My Thoughts

I really, really did not like Matched, but as a follow up Crossed was actually pretty decent.  I ended up  reading both books back to back so I was able to keep going with the story.  As a result, I really can't help but compare the two books.

I must say that I enjoyed the setting in Matched much more.  For me, having the characters leave the city for the Outer Provinces lends credibility to the whole Dystopian aspect.  I felt that it gave Crossed a sense of danger and excitement that I found was lacking in Matched.  There were so many plot twists that I found myself unable to predict what was going to happen next; something that I greatly enjoyed.

Once I got used to them, I loved the differing viewpoints.  In my opinion, it really helped keep the story from revealing itself too soon.  Plus it was really nice to get a look inside of Ky's mind.  I found his viewpoint to be very refreshing and almost pure in his feelings.  Plus, it was a bonus to have male characters, who while very different from one another, were not absolute morons.  It was so nice to just finally get some decent male love interests.  I am really tired of this whole trend in YA of girls always falling for the pining after the controlling jerk.  Kudos to Ally Condie for creating two different male characters in Xander and Ky who aren't actually jerks masquerading as the ideal choice.

I have to say, that now I am kind of bummed that I have to wait a whole year to find out just how this series ends.


About the Author
Ally Condie is the author of the New York Times bestselling novel MATCHED. She is also a former high school English teacher who lives with her husband and three sons outside of Salt Lake City, Utah. She loves reading, running, eating, and listening to her husband play guitar.

In My Mailbox #24: October 23 - 27, 2011 Edition!

In My Mailbox is a weekly meme hosted by Kristi over at The Story Siren.

The purpose of the meme is to highlight books that you have received in your mailbox over the past week.  So let's see what I got in my mailbox this week!

I must say that I went on a pretty epic shopping spree with Evie from Bookish.  She thinks I am insane and I just may very well be because after that shopping trip and combined with books that were sent to me for review, I have 25 books for you this week.  Yes, I did say 25!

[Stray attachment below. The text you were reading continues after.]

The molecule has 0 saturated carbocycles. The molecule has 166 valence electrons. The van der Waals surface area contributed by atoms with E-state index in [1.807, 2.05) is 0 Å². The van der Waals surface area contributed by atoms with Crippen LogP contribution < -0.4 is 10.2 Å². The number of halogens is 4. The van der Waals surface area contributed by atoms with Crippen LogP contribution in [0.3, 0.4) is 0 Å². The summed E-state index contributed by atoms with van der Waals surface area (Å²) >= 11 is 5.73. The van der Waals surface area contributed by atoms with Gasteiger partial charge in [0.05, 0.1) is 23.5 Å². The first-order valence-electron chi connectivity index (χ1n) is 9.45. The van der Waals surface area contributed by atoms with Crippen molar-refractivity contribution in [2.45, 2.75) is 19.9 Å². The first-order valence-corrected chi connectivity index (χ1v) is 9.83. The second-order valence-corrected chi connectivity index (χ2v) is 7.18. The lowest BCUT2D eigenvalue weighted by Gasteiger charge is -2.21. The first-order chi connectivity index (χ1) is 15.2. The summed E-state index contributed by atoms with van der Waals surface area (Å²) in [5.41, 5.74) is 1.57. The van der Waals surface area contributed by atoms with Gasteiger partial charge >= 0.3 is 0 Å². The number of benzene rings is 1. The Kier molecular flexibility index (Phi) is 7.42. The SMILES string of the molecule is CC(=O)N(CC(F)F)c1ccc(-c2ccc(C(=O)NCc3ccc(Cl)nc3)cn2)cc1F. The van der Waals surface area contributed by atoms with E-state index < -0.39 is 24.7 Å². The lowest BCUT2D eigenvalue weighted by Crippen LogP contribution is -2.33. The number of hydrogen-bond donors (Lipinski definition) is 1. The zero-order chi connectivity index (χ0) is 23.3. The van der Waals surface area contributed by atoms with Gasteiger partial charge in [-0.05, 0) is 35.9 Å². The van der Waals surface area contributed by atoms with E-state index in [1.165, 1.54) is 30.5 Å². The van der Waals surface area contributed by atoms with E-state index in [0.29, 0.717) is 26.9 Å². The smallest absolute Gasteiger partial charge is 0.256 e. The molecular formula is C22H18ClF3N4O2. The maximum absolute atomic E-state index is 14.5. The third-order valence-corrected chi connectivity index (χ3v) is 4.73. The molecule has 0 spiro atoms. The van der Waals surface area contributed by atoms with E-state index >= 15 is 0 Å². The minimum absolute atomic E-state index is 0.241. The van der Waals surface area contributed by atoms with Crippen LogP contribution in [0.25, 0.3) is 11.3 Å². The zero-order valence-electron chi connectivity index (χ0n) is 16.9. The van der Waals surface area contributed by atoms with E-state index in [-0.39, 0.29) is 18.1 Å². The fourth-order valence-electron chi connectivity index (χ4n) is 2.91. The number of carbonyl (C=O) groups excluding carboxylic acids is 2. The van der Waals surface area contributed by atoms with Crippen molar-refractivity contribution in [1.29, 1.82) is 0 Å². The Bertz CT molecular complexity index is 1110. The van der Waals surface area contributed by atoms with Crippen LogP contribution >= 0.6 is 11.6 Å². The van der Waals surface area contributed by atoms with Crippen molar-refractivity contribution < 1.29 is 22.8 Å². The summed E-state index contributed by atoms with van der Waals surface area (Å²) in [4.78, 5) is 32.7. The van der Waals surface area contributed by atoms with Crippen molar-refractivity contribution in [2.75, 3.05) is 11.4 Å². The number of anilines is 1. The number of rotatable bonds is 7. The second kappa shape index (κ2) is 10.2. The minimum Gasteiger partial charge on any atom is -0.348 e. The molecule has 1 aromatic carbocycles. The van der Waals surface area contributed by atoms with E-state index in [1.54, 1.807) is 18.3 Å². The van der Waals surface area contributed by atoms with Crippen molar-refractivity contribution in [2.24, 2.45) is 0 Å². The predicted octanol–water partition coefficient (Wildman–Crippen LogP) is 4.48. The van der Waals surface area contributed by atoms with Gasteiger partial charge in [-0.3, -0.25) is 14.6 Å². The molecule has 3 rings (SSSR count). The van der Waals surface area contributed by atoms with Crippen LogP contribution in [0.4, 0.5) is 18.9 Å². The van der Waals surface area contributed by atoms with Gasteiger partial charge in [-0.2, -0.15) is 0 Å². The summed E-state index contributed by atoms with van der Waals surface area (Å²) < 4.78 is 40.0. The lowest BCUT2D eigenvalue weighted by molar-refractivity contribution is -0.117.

Alice in Wonderland and Other Stories (Barnes & Noble Leatherbound Classics Series) by Lewis Carroll

[Goodreads | Amazon]

Everything that Lewis Carroll ever published in book form appears in this volume. In addition, at least ten of the shorter pieces have never appeared in print except in their original editions. Included are: "Alice's Adventures in Wonderland" "Through the Looking-Glass" "Sylvie and Bruno" "Sylvie and Bruno Concluded" "The Hunting of the Snark" & all of the poetry, essays, phantasmagoria along with a substantial collection of the miscellaneous writings.

Alice's Adventures in Wonderland & Other Stories is part of Barnes & Noble's series of quality leatherbound volumes. Each title in the series presents a classic work in an attractively designed edition bound in genuine bonded leather, with beautiful illustrations and breathtaking endpapers. These books make elegant additions to any home library.


So this one was not a planned purchase at all.  I was actually looking for another book and saw this one. Once I saw it I just had to have it.  The pink is really vibrant, not to mention the pages are edged in gold (and it has a built in bookmark).  It is going to look so awesome on my shelf.  It will look even better when I pick up the rest of the collection.

1Q84 by Haruki Murakami

The long-awaited magnum opus from Haruki Murakami, in which this revered and bestselling author gives us his hypnotically addictive, mind-bending ode to George Orwell's 1984.